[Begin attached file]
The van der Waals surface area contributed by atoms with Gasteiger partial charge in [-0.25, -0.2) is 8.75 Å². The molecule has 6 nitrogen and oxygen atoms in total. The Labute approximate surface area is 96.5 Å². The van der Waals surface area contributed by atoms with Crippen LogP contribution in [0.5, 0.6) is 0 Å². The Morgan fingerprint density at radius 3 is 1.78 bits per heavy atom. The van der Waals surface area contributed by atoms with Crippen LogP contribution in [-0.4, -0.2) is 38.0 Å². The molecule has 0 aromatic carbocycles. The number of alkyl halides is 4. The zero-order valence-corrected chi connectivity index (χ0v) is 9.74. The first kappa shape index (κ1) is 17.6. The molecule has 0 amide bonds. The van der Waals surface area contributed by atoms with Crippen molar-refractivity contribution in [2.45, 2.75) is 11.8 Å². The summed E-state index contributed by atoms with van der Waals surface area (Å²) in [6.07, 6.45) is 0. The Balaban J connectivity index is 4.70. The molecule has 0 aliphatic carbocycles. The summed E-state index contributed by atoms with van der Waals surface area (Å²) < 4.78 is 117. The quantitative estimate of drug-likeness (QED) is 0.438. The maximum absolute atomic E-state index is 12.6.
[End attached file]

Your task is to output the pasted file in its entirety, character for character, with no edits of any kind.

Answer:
The van der Waals surface area contributed by atoms with Gasteiger partial charge in [-0.25, -0.2) is 8.75 Å². The molecule has 6 nitrogen and oxygen atoms in total. The Labute approximate surface area is 96.5 Å². The van der Waals surface area contributed by atoms with Crippen LogP contribution in [0.5, 0.6) is 0 Å². The Morgan fingerprint density at radius 3 is 1.78 bits per heavy atom. The van der Waals surface area contributed by atoms with Crippen LogP contribution in [-0.4, -0.2) is 38.0 Å². The molecule has 0 aromatic carbocycles. The number of alkyl halides is 4. The zero-order valence-corrected chi connectivity index (χ0v) is 9.74. The first kappa shape index (κ1) is 17.6. The molecule has 0 amide bonds. The van der Waals surface area contributed by atoms with Crippen molar-refractivity contribution in [2.45, 2.75) is 11.8 Å². The summed E-state index contributed by atoms with van der Waals surface area (Å²) in [6.07, 6.45) is 0. The Balaban J connectivity index is 4.70. The molecule has 0 aliphatic carbocycles. The summed E-state index contributed by atoms with van der Waals surface area (Å²) < 4.78 is 117. The quantitative estimate of drug-likeness (QED) is 0.438. The maximum absolute atomic E-state index is 12.6.